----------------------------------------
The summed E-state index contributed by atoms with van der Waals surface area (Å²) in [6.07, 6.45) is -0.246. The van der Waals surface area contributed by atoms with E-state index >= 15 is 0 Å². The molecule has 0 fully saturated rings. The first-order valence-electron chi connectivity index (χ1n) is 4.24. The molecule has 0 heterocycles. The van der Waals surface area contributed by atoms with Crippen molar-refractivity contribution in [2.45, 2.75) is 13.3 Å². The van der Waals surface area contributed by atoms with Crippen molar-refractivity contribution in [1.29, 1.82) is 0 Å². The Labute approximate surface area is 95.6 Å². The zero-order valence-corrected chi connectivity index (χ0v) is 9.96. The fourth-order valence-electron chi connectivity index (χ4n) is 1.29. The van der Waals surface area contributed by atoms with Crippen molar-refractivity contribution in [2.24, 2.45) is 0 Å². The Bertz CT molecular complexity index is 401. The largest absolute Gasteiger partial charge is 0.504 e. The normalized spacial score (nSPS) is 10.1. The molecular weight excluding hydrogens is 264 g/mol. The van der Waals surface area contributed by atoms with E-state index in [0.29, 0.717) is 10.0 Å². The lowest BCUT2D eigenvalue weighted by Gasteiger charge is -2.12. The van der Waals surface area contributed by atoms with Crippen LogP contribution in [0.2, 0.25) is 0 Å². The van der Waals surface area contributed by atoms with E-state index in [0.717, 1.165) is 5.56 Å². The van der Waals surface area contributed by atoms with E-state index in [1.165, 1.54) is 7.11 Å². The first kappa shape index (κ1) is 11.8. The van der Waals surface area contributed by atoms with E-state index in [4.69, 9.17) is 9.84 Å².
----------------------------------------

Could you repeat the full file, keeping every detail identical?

The summed E-state index contributed by atoms with van der Waals surface area (Å²) in [6.07, 6.45) is -0.246. The van der Waals surface area contributed by atoms with E-state index >= 15 is 0 Å². The molecule has 0 fully saturated rings. The first-order valence-electron chi connectivity index (χ1n) is 4.24. The molecule has 0 heterocycles. The van der Waals surface area contributed by atoms with Crippen molar-refractivity contribution in [2.45, 2.75) is 13.3 Å². The van der Waals surface area contributed by atoms with Crippen molar-refractivity contribution in [1.29, 1.82) is 0 Å². The Labute approximate surface area is 95.6 Å². The zero-order valence-corrected chi connectivity index (χ0v) is 9.96. The fourth-order valence-electron chi connectivity index (χ4n) is 1.29. The van der Waals surface area contributed by atoms with Crippen molar-refractivity contribution in [2.24, 2.45) is 0 Å². The Bertz CT molecular complexity index is 401. The largest absolute Gasteiger partial charge is 0.504 e. The normalized spacial score (nSPS) is 10.1. The molecular weight excluding hydrogens is 264 g/mol. The van der Waals surface area contributed by atoms with E-state index in [0.29, 0.717) is 10.0 Å². The lowest BCUT2D eigenvalue weighted by Gasteiger charge is -2.12. The van der Waals surface area contributed by atoms with Crippen LogP contribution in [0.2, 0.25) is 0 Å². The van der Waals surface area contributed by atoms with E-state index in [0.717, 1.165) is 5.56 Å². The van der Waals surface area contributed by atoms with E-state index in [1.165, 1.54) is 7.11 Å². The first kappa shape index (κ1) is 11.8. The van der Waals surface area contributed by atoms with E-state index in [4.69, 9.17) is 9.84 Å².